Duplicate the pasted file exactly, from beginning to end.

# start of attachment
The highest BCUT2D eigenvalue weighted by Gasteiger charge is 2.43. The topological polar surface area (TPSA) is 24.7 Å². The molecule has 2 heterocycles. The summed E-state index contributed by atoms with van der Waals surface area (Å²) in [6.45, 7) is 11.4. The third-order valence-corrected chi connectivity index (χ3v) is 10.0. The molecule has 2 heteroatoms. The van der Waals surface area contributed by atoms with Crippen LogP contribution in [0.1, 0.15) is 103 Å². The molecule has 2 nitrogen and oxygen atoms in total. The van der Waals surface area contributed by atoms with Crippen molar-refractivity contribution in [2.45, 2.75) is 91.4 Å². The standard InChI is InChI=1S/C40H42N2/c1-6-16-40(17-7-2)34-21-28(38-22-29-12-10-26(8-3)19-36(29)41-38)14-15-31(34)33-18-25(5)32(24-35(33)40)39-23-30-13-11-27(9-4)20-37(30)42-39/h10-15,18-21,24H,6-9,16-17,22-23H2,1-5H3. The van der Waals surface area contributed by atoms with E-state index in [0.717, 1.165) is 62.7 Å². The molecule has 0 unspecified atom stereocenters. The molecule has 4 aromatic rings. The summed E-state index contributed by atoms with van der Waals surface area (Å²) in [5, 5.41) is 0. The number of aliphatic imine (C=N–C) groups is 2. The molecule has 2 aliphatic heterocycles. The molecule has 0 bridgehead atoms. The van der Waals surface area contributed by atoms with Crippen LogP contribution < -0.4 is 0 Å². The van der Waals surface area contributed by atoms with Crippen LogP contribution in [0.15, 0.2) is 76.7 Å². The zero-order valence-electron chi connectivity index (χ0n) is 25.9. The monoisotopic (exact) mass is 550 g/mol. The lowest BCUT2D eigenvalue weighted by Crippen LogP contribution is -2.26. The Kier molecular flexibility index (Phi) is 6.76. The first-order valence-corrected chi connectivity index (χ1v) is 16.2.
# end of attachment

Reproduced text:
The highest BCUT2D eigenvalue weighted by Gasteiger charge is 2.43. The topological polar surface area (TPSA) is 24.7 Å². The molecule has 2 heterocycles. The summed E-state index contributed by atoms with van der Waals surface area (Å²) in [6.45, 7) is 11.4. The third-order valence-corrected chi connectivity index (χ3v) is 10.0. The molecule has 2 heteroatoms. The van der Waals surface area contributed by atoms with Crippen LogP contribution in [0.1, 0.15) is 103 Å². The molecule has 2 nitrogen and oxygen atoms in total. The van der Waals surface area contributed by atoms with Crippen molar-refractivity contribution in [2.45, 2.75) is 91.4 Å². The standard InChI is InChI=1S/C40H42N2/c1-6-16-40(17-7-2)34-21-28(38-22-29-12-10-26(8-3)19-36(29)41-38)14-15-31(34)33-18-25(5)32(24-35(33)40)39-23-30-13-11-27(9-4)20-37(30)42-39/h10-15,18-21,24H,6-9,16-17,22-23H2,1-5H3. The van der Waals surface area contributed by atoms with E-state index in [0.717, 1.165) is 62.7 Å². The molecule has 0 unspecified atom stereocenters. The molecule has 4 aromatic rings. The summed E-state index contributed by atoms with van der Waals surface area (Å²) in [5, 5.41) is 0. The number of aliphatic imine (C=N–C) groups is 2. The molecule has 2 aliphatic heterocycles. The molecule has 0 bridgehead atoms. The van der Waals surface area contributed by atoms with Crippen LogP contribution < -0.4 is 0 Å². The van der Waals surface area contributed by atoms with Crippen LogP contribution in [0.15, 0.2) is 76.7 Å². The zero-order valence-electron chi connectivity index (χ0n) is 25.9. The monoisotopic (exact) mass is 550 g/mol. The lowest BCUT2D eigenvalue weighted by Crippen LogP contribution is -2.26. The Kier molecular flexibility index (Phi) is 6.76. The first-order valence-corrected chi connectivity index (χ1v) is 16.2.